descend

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the red mist descends

To fall into a state of extreme anger, excitement, or competitive arousal, such as might cloud one's judgment or senses. Primarily heard in UK. Their striker isn't the most consistent player on the pitch, but once the red mist descends, you had better get out of his way. I'm not sure what happened. I was at the pub having a pint, and then someone insulted me, and I guess the red mist must have descended, because, the next thing I knew, I was being dragged away with bloodied knuckles.
See also: descend, mist, red

descend from (someone or something)

1. Literally, to move from a higher point to a lower one. The bride looked simply gorgeous as she descended from the balcony in her flowing gown.
2. To originate from a particular ancestor or source. I was shocked to learn that I descended from key figures in the American Revolution.
See also: descend

descend into (something)

To move down into something. The fireman descended into the sewers to save the kitten.
See also: descend

descend on (something)

1. Literally, to drop onto someone or something. No one was too pleased when rain began to descend on our picnic.
2. By extension, to converge at a particular place or thing, often in great numbers. The kids descended on the birthday cake as soon as I set it down. People have descended on our town to attend that big software conference.
See also: descend, on

descend to (something)

1. Literally, to move from a higher point to a lower one. If our plane is descending to the runway already, we might make our connecting flight after all.
2. To condescend to do something. Now that Billy's famous, I doubt he'll descend to call his own mother.
See also: descend

be descended from (someone or something)

To be related a particular ancestor or bloodline. Is it true? Is she really descended from Benjamin Franklin?
See also: descend

descend from someone

or some group [for a living creature] to come from a particular set of ancestors. I descend from a large family of Dutch traders. Wally is descended from Daniel Boone.
See also: descend

descend from something

to move down from something. The bird descended from the top of the tree to a lower branch. Take care when you descend from the ladder.
See also: descend

descend into something

to go down into something. The butler descended into the cellar for another bottle of wine. Fred descended into the canyon on an organized tour.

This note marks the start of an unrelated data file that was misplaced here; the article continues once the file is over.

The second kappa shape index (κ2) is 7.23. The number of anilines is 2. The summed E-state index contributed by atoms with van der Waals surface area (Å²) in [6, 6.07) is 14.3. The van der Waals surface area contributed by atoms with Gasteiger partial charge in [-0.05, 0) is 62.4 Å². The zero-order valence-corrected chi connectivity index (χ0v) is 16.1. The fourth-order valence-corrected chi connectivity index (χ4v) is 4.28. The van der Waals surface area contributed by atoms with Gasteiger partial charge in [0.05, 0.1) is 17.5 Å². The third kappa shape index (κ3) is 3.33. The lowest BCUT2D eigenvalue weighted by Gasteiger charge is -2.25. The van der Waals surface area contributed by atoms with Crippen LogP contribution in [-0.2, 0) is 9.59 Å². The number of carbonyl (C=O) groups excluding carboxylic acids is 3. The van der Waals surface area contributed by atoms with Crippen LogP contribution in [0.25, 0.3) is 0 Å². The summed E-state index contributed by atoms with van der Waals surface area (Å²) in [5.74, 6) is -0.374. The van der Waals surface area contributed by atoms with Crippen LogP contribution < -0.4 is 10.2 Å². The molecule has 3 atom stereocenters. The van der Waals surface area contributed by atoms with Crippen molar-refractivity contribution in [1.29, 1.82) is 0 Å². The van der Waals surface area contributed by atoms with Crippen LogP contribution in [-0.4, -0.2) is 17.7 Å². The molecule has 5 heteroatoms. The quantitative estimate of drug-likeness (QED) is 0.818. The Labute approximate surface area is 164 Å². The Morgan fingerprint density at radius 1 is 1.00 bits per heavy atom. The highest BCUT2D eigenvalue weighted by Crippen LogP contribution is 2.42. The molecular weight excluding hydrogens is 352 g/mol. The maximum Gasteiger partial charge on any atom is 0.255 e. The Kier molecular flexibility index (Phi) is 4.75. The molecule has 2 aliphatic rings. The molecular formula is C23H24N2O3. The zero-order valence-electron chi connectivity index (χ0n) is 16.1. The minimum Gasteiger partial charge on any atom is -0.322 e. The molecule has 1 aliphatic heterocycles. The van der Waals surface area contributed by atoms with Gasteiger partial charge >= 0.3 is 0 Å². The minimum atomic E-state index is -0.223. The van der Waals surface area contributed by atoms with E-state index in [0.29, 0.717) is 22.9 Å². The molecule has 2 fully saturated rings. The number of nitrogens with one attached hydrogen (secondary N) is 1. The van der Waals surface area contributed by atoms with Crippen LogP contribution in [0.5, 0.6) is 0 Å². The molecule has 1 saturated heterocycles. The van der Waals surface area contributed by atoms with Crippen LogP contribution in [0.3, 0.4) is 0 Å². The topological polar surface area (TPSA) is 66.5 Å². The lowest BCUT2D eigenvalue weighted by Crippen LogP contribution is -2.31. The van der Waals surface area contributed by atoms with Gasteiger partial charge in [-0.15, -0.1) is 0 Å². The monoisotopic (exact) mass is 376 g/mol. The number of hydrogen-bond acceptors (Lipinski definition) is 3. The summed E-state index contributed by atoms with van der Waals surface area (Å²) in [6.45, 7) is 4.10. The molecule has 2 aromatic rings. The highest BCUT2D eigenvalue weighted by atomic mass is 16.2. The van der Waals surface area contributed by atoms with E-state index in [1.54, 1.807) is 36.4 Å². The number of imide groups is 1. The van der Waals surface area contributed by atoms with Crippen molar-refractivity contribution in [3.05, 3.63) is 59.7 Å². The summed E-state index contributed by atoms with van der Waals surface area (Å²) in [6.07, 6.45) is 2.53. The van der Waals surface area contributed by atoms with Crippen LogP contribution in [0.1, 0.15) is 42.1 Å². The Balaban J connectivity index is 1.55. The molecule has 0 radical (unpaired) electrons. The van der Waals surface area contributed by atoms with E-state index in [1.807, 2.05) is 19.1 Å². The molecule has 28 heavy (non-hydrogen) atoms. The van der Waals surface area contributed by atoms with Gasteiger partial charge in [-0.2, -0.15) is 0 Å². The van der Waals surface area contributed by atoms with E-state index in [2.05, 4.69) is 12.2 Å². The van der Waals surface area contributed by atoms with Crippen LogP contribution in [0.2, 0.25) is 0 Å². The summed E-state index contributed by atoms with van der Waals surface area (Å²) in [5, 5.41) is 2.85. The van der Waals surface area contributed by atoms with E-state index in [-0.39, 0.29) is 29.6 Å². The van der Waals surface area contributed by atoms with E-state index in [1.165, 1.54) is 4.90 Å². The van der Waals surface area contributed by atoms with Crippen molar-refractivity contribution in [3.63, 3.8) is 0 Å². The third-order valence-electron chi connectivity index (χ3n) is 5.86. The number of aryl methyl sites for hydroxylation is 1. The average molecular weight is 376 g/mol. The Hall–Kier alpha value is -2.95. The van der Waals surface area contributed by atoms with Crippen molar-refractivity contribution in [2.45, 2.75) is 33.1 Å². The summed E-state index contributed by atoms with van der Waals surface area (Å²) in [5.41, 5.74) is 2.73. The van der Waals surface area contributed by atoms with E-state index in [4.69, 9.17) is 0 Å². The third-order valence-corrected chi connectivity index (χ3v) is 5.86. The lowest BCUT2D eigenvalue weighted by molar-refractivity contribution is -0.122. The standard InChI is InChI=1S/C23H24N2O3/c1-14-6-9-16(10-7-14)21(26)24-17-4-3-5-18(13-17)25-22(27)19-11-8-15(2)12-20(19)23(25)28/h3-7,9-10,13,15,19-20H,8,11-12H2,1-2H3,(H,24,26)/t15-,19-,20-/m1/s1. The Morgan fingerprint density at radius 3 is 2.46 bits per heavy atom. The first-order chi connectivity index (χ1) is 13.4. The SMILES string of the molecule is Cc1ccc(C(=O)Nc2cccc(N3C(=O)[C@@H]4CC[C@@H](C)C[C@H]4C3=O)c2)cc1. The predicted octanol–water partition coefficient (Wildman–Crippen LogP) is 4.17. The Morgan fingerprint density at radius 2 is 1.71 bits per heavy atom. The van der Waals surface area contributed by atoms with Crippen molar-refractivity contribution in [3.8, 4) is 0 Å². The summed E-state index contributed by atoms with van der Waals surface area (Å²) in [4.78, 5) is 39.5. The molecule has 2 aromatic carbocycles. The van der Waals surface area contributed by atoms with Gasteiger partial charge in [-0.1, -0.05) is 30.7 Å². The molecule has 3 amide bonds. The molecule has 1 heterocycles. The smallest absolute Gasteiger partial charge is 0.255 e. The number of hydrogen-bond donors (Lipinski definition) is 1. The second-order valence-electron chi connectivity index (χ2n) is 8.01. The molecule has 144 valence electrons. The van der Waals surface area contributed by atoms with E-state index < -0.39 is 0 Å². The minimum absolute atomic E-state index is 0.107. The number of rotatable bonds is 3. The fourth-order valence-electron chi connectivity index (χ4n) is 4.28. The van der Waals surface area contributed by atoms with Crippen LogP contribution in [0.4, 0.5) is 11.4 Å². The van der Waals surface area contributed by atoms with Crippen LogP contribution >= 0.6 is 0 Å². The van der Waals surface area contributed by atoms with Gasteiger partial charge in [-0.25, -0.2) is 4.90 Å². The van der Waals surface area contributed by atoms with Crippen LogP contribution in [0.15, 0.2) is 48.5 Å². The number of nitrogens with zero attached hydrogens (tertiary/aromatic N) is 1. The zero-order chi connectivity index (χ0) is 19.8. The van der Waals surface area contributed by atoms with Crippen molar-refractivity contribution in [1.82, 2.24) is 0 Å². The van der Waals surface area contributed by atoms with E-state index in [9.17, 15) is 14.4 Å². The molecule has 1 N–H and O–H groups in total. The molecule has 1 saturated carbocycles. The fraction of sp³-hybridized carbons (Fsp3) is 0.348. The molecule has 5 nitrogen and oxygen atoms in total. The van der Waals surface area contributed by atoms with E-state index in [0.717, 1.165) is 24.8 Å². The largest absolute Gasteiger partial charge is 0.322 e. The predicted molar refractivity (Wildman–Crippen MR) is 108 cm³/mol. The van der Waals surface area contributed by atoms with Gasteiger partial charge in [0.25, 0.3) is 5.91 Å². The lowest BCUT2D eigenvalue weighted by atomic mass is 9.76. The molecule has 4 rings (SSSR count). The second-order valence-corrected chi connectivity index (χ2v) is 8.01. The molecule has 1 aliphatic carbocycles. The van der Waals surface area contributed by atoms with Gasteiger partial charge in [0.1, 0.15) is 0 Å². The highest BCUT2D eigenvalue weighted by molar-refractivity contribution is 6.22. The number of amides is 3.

See also: descend

descend to something

 
1. . Lit. to go down to something. I must descend to the lower level to greet the guests. Gerald descended to the front door to see who was there.
2. Fig. to condescend to do something; to stoop to doing something; to lower oneself to do something bad. I refuse to descend to the performance of such menial duties. I will not descend to a life of crime.
See also: descend

descend (up)on someone or something

 
1. . Lit. [for something] to come down or fall upon someone or something. Flakes of fluffy snow descended upon the gentle slopes.
2. . Fig. [for people] to arrive or come to someone or something in great numbers. The petitioners descended upon the mayor's office in droves.
See also: descend, on

be descended from

To be related to (an ancestor) by genetic descent from an individual or individuals in a previous generation: She claims to be descended from European royalty.
See also: descend
References in periodicals archive ?
Hyperdominant left anterior descending artery continuing across left ventricular apex as posterior descending artery coexistent with aortic stenosis.
The descending branch of ileocolic artery anastomosed with the terminal branch of SMA.
While the ascending and descending triangles have a built-in bias, the symmetrical triangle is inherently neutral.
The path of the ascending and descending moon is similar to the progress of the sun during the year.
Tran does know his craft--the reworking of Descending certainly demonstrates his ability to expand a piece made originally for three dancers to accommodate five.
Depth: Taxonomies should include no more than seven descending levels.
The motion of the person descending actually generates the dynamic resistance, so the faster the person descends, the greater the resistance, resulting in a safe, constant speed of descent.
As the aircraft was descending, its on board computer warned eight seconds before impact to increase climb.
A motive consisting of a descending seventh followed by a descending sixth appearing in the first piece, The Stubborn Donkey, reappears in all four of the etudes.
Sinai, but he seems continually to be descending and ascending (5:1, 8:1, 15:29, 17:1, 17:9).
The terminology sometimes used in hysteresis-loss measurements is: the first field sweep up is called the "initial branch," the field sweep down is the "descending branch," and the subsequent field sweep up is the "ascending branch." In loss measurements, the worst case is a higher value, in contrast to [I.sub.c] measurements where the lowest value is the worst case.
Upper gastrointestinal endoscopy was performed on August 15, 1997, with examination to the descending duodenum.
With no obvious ascending or descending order at work, one at first assumes randomness, but then it becomes clear the four images are made with only four pears.
Current system - (1) Local Status 1; (2) Local Status 2a; (3) Local Status 2b; (4) Local Status 3; (5) Regional Status 1; (6) Regional Status 2a; (7) Regional Status 2b; (8) Regional Status 3; (9) Nationally in descending order of medical status.
Patrons of an urban shopping mall in a small southern city were observed ascending or descending a height of approximately five feet leading to or away from a large department store serving as one of the mall's anchor stores.